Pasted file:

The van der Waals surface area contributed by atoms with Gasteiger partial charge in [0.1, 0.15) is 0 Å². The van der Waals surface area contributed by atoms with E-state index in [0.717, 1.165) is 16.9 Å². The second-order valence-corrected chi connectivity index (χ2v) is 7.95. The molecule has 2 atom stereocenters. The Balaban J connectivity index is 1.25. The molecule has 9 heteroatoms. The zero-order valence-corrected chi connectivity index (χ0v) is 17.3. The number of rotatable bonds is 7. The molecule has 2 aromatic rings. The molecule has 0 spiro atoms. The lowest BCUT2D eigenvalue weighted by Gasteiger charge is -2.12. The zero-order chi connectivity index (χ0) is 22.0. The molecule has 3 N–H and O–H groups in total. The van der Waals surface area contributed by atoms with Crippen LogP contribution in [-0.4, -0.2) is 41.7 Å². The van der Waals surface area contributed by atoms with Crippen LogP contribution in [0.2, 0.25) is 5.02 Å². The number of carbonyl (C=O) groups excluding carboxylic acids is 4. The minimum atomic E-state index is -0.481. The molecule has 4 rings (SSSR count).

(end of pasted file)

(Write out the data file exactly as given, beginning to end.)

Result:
The van der Waals surface area contributed by atoms with Gasteiger partial charge in [0.1, 0.15) is 0 Å². The van der Waals surface area contributed by atoms with E-state index in [0.717, 1.165) is 16.9 Å². The second-order valence-corrected chi connectivity index (χ2v) is 7.95. The molecule has 2 atom stereocenters. The Balaban J connectivity index is 1.25. The molecule has 9 heteroatoms. The zero-order valence-corrected chi connectivity index (χ0v) is 17.3. The number of rotatable bonds is 7. The molecule has 2 aromatic rings. The molecule has 0 spiro atoms. The lowest BCUT2D eigenvalue weighted by Gasteiger charge is -2.12. The zero-order chi connectivity index (χ0) is 22.0. The molecule has 3 N–H and O–H groups in total. The van der Waals surface area contributed by atoms with Crippen LogP contribution in [-0.4, -0.2) is 41.7 Å². The van der Waals surface area contributed by atoms with Crippen LogP contribution in [0.2, 0.25) is 5.02 Å². The number of carbonyl (C=O) groups excluding carboxylic acids is 4. The minimum atomic E-state index is -0.481. The molecule has 4 rings (SSSR count).